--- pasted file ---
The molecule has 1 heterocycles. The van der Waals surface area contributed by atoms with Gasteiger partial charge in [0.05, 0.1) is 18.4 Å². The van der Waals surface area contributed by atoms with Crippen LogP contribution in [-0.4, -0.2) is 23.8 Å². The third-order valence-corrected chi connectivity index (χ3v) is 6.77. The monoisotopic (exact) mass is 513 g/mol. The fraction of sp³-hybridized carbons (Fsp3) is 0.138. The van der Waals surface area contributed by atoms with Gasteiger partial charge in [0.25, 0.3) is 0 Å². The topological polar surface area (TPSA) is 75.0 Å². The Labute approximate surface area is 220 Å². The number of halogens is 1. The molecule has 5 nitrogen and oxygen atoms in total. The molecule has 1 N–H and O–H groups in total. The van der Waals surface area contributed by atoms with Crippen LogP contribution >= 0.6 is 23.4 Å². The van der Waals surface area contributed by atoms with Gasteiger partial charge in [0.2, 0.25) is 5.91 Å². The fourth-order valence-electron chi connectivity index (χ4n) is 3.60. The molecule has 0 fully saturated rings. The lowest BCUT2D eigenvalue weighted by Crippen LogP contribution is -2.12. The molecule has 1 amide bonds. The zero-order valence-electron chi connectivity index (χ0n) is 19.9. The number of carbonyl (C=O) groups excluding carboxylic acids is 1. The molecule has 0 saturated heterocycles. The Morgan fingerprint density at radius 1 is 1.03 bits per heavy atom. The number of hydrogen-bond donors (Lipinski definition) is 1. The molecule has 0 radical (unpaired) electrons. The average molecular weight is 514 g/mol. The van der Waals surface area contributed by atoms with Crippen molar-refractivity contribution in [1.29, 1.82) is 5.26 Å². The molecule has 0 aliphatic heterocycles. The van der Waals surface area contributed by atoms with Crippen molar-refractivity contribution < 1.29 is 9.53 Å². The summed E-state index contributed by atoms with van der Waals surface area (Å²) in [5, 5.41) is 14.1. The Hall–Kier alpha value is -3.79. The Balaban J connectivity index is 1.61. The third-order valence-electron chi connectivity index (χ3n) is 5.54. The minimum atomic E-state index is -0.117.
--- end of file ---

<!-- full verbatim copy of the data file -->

The molecule has 1 heterocycles. The van der Waals surface area contributed by atoms with Gasteiger partial charge in [0.05, 0.1) is 18.4 Å². The van der Waals surface area contributed by atoms with Crippen LogP contribution in [-0.4, -0.2) is 23.8 Å². The third-order valence-corrected chi connectivity index (χ3v) is 6.77. The monoisotopic (exact) mass is 513 g/mol. The fraction of sp³-hybridized carbons (Fsp3) is 0.138. The van der Waals surface area contributed by atoms with Gasteiger partial charge in [0.25, 0.3) is 0 Å². The topological polar surface area (TPSA) is 75.0 Å². The Labute approximate surface area is 220 Å². The number of halogens is 1. The molecule has 5 nitrogen and oxygen atoms in total. The molecule has 1 N–H and O–H groups in total. The van der Waals surface area contributed by atoms with Crippen LogP contribution >= 0.6 is 23.4 Å². The van der Waals surface area contributed by atoms with Gasteiger partial charge in [0.2, 0.25) is 5.91 Å². The fourth-order valence-electron chi connectivity index (χ4n) is 3.60. The molecule has 0 fully saturated rings. The lowest BCUT2D eigenvalue weighted by Crippen LogP contribution is -2.12. The molecule has 1 amide bonds. The zero-order valence-electron chi connectivity index (χ0n) is 19.9. The number of carbonyl (C=O) groups excluding carboxylic acids is 1. The molecule has 0 saturated heterocycles. The Morgan fingerprint density at radius 1 is 1.03 bits per heavy atom. The number of hydrogen-bond donors (Lipinski definition) is 1. The molecule has 0 radical (unpaired) electrons. The average molecular weight is 514 g/mol. The van der Waals surface area contributed by atoms with Crippen molar-refractivity contribution in [1.29, 1.82) is 5.26 Å². The molecule has 0 aliphatic heterocycles. The van der Waals surface area contributed by atoms with Crippen molar-refractivity contribution < 1.29 is 9.53 Å². The summed E-state index contributed by atoms with van der Waals surface area (Å²) in [5, 5.41) is 14.1. The Hall–Kier alpha value is -3.79. The Balaban J connectivity index is 1.61. The third-order valence-electron chi connectivity index (χ3n) is 5.54. The minimum atomic E-state index is -0.117.